In the case, those responsible for the stripping incident were found guilty and sentenced. But Rao points out that the outrage expressed by the judge in his comments emphasises the insult to women, and plays down the caste-sexual dimensions of the case. There is even a suggestion that the 'real' reason for the dispute between dalits and upper-castes that forms the background of the case involves access to village water sources, which is often the occasion for violence against dalits even today. As for the law as it stood at the time of this trial, Rao draws attention to the fact that when the Indian consti-tution bans 'untouchability' it does not define what untouchability is, and the whole complex of caste hierarchies and practices finds no mention. She also hints that the introduction at a later date of a law banning 'atrocities' against the dalits does not really help matters either. It remains a fact that the way citizenship and citizen's rights have been written into the Indian constitution abstracts from the reality of caste as a social practice, and its denial of the dalit's equal rights on a daily basis. The way in which sexual attacks on dalit women are perceived, by villagers, by the police and judiciary, in the various incidents narrated in this book provide ample evidence of this. Ambedkar made attempts to correct this lacuna when he was on the Constitutional Committee, and when he was opposed on this, he fought another unsuccessful battle for the Hindu Code Bill.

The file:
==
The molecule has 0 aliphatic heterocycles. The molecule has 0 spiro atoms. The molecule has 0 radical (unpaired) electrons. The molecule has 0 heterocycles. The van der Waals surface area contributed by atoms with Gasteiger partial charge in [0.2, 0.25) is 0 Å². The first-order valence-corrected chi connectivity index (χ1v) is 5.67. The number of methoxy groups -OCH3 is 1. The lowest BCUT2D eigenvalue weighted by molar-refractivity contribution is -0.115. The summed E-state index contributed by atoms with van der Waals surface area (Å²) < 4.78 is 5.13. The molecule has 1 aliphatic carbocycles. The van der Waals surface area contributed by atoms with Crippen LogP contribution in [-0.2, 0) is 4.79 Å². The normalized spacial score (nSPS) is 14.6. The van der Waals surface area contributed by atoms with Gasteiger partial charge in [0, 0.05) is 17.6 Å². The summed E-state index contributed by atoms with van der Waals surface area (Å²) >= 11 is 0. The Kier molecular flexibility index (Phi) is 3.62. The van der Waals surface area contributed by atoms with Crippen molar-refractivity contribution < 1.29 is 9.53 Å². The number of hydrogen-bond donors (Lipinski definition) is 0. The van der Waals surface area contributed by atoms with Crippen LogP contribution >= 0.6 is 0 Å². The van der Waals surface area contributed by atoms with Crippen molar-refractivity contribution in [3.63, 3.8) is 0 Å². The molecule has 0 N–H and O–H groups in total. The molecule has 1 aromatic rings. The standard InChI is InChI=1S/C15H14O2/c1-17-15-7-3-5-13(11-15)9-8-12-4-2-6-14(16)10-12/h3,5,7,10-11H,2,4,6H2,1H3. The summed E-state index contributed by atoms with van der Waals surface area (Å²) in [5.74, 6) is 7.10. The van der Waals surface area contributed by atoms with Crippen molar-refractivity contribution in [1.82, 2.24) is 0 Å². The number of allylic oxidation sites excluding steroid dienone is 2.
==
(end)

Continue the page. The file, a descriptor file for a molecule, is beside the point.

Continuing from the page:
So we come back a full circle to contemporary attempts to 'bring' caste into the discourse on gender, as well as other public discourses: that of human rights, of race and the rights of ethnic minorities, and even the Marxist discourse on mode of production, as the dissenting communist party activist and theo-retician Sharad Patil has tried to do. As remarked above, there is still a prevalent tendency to 'forget' about caste, which is why this book, nudging us to look at the questions relating to gender and caste in different contexts, is so welcome.

Land and labour

The last section is titled "Land and Labour". There is an interview with a dalit woman agricultural labourer with a commentary by Gail Omvedt, dated 1975; an account by Kancha Illaiah of how dalit women led a struggle for rights over common and public land against the upper-caste reddy landlords in a village in Andhra Pradesh; and two pieces by P Sainath. All of these portray dalit women workers in an active role, where they are, at least potentially, agents in bringing about change in their working conditions. Even the early piece by Omvedt, where the interviewer, accompanied by a dalit student activist from a labourer's family, is trying to elicit reactions from the woman that express her consciousness of gender inequality, the woman's militancy is forcefully expressed. She is aware of the difficulties in initiating any organised resistance by dalit labourers in the presence of widespread un-employment. She is somewhat dis-missive when asked about specifically caste aspects of oppression.